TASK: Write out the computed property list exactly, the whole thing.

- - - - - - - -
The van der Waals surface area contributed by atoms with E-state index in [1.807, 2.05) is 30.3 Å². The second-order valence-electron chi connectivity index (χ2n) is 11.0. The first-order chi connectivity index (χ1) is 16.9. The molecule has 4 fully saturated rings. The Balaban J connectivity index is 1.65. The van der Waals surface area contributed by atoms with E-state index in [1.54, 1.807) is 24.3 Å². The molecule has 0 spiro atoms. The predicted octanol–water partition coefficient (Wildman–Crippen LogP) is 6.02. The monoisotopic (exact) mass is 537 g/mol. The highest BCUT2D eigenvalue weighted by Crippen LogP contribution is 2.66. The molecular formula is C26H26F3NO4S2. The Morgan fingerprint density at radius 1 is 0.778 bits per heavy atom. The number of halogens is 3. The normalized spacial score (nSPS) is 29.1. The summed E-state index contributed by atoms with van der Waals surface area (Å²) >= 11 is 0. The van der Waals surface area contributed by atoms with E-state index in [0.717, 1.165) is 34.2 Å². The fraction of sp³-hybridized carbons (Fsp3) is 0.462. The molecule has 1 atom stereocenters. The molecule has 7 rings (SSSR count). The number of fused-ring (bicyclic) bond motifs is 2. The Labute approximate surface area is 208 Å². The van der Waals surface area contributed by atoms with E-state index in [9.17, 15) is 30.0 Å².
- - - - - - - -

The van der Waals surface area contributed by atoms with E-state index in [1.807, 2.05) is 30.3 Å². The second-order valence-electron chi connectivity index (χ2n) is 11.0. The first-order chi connectivity index (χ1) is 16.9. The molecule has 4 fully saturated rings. The Balaban J connectivity index is 1.65. The van der Waals surface area contributed by atoms with E-state index in [1.54, 1.807) is 24.3 Å². The molecule has 0 spiro atoms. The predicted octanol–water partition coefficient (Wildman–Crippen LogP) is 6.02. The monoisotopic (exact) mass is 537 g/mol. The highest BCUT2D eigenvalue weighted by Crippen LogP contribution is 2.66. The molecular formula is C26H26F3NO4S2. The Morgan fingerprint density at radius 1 is 0.778 bits per heavy atom. The number of halogens is 3. The normalized spacial score (nSPS) is 29.1. The summed E-state index contributed by atoms with van der Waals surface area (Å²) >= 11 is 0. The van der Waals surface area contributed by atoms with E-state index in [0.717, 1.165) is 34.2 Å². The fraction of sp³-hybridized carbons (Fsp3) is 0.462. The molecule has 1 atom stereocenters. The molecule has 7 rings (SSSR count). The number of fused-ring (bicyclic) bond motifs is 2. The Labute approximate surface area is 208 Å². The van der Waals surface area contributed by atoms with E-state index in [9.17, 15) is 30.0 Å².